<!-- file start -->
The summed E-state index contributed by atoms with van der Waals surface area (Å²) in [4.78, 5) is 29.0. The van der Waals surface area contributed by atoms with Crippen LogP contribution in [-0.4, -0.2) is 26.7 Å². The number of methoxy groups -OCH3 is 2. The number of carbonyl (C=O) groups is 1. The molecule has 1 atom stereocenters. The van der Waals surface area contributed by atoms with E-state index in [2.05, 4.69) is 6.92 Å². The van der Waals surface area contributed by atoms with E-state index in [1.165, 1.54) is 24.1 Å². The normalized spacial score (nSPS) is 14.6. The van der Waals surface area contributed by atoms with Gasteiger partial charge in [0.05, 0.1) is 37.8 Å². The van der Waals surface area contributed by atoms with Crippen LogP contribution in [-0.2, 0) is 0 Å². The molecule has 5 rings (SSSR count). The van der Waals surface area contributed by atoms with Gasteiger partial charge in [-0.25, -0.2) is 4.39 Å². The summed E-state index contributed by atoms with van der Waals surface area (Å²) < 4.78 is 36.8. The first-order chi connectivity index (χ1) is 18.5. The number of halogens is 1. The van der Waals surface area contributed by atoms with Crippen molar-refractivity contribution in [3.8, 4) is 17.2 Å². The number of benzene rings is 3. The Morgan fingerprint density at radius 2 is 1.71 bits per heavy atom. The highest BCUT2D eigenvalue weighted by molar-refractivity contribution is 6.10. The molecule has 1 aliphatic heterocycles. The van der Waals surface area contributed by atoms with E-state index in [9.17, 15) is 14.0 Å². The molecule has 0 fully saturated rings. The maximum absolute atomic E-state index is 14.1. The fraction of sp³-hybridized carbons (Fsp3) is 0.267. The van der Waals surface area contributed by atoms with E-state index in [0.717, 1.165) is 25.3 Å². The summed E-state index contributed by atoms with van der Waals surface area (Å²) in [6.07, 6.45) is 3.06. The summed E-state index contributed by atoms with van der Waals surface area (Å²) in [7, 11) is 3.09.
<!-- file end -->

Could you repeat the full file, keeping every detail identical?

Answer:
The summed E-state index contributed by atoms with van der Waals surface area (Å²) in [4.78, 5) is 29.0. The van der Waals surface area contributed by atoms with Crippen LogP contribution in [-0.4, -0.2) is 26.7 Å². The number of methoxy groups -OCH3 is 2. The number of carbonyl (C=O) groups is 1. The molecule has 1 atom stereocenters. The van der Waals surface area contributed by atoms with E-state index in [2.05, 4.69) is 6.92 Å². The van der Waals surface area contributed by atoms with E-state index in [1.165, 1.54) is 24.1 Å². The normalized spacial score (nSPS) is 14.6. The van der Waals surface area contributed by atoms with Gasteiger partial charge in [0.05, 0.1) is 37.8 Å². The van der Waals surface area contributed by atoms with Crippen LogP contribution in [-0.2, 0) is 0 Å². The molecule has 5 rings (SSSR count). The van der Waals surface area contributed by atoms with Gasteiger partial charge in [-0.25, -0.2) is 4.39 Å². The summed E-state index contributed by atoms with van der Waals surface area (Å²) < 4.78 is 36.8. The first-order chi connectivity index (χ1) is 18.5. The number of halogens is 1. The van der Waals surface area contributed by atoms with Crippen molar-refractivity contribution in [3.8, 4) is 17.2 Å². The number of benzene rings is 3. The Morgan fingerprint density at radius 2 is 1.71 bits per heavy atom. The highest BCUT2D eigenvalue weighted by molar-refractivity contribution is 6.10. The molecule has 1 aliphatic heterocycles. The van der Waals surface area contributed by atoms with E-state index in [9.17, 15) is 14.0 Å². The molecule has 0 fully saturated rings. The maximum absolute atomic E-state index is 14.1. The fraction of sp³-hybridized carbons (Fsp3) is 0.267. The van der Waals surface area contributed by atoms with E-state index in [0.717, 1.165) is 25.3 Å². The summed E-state index contributed by atoms with van der Waals surface area (Å²) in [6.07, 6.45) is 3.06. The summed E-state index contributed by atoms with van der Waals surface area (Å²) in [7, 11) is 3.09.